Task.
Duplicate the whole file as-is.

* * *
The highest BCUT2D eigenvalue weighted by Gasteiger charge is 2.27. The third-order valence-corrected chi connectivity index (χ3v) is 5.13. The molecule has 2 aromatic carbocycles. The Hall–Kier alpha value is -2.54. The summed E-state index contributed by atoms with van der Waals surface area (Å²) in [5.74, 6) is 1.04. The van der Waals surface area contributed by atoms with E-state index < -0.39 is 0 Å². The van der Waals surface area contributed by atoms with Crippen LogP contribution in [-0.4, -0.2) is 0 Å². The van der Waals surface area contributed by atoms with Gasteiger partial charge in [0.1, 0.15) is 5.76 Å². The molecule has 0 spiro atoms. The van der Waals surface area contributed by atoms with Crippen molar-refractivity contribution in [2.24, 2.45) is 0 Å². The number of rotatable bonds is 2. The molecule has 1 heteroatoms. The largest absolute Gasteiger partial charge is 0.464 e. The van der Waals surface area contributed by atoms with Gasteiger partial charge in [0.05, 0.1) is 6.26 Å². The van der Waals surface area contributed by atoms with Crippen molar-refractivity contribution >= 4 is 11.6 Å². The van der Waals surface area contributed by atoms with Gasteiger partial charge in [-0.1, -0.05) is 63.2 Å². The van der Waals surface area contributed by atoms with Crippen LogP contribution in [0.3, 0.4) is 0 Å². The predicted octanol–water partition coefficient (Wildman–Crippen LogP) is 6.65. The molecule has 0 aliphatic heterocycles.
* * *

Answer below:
The highest BCUT2D eigenvalue weighted by Gasteiger charge is 2.27. The third-order valence-corrected chi connectivity index (χ3v) is 5.13. The molecule has 2 aromatic carbocycles. The Hall–Kier alpha value is -2.54. The summed E-state index contributed by atoms with van der Waals surface area (Å²) in [5.74, 6) is 1.04. The van der Waals surface area contributed by atoms with E-state index < -0.39 is 0 Å². The van der Waals surface area contributed by atoms with Crippen LogP contribution in [-0.4, -0.2) is 0 Å². The van der Waals surface area contributed by atoms with Gasteiger partial charge in [0.1, 0.15) is 5.76 Å². The molecule has 0 spiro atoms. The van der Waals surface area contributed by atoms with Crippen molar-refractivity contribution in [2.24, 2.45) is 0 Å². The number of rotatable bonds is 2. The molecule has 1 heteroatoms. The largest absolute Gasteiger partial charge is 0.464 e. The van der Waals surface area contributed by atoms with Gasteiger partial charge in [0.05, 0.1) is 6.26 Å². The van der Waals surface area contributed by atoms with Crippen molar-refractivity contribution >= 4 is 11.6 Å². The van der Waals surface area contributed by atoms with Gasteiger partial charge in [-0.1, -0.05) is 63.2 Å². The van der Waals surface area contributed by atoms with Crippen LogP contribution in [0.3, 0.4) is 0 Å². The predicted octanol–water partition coefficient (Wildman–Crippen LogP) is 6.65. The molecule has 0 aliphatic heterocycles.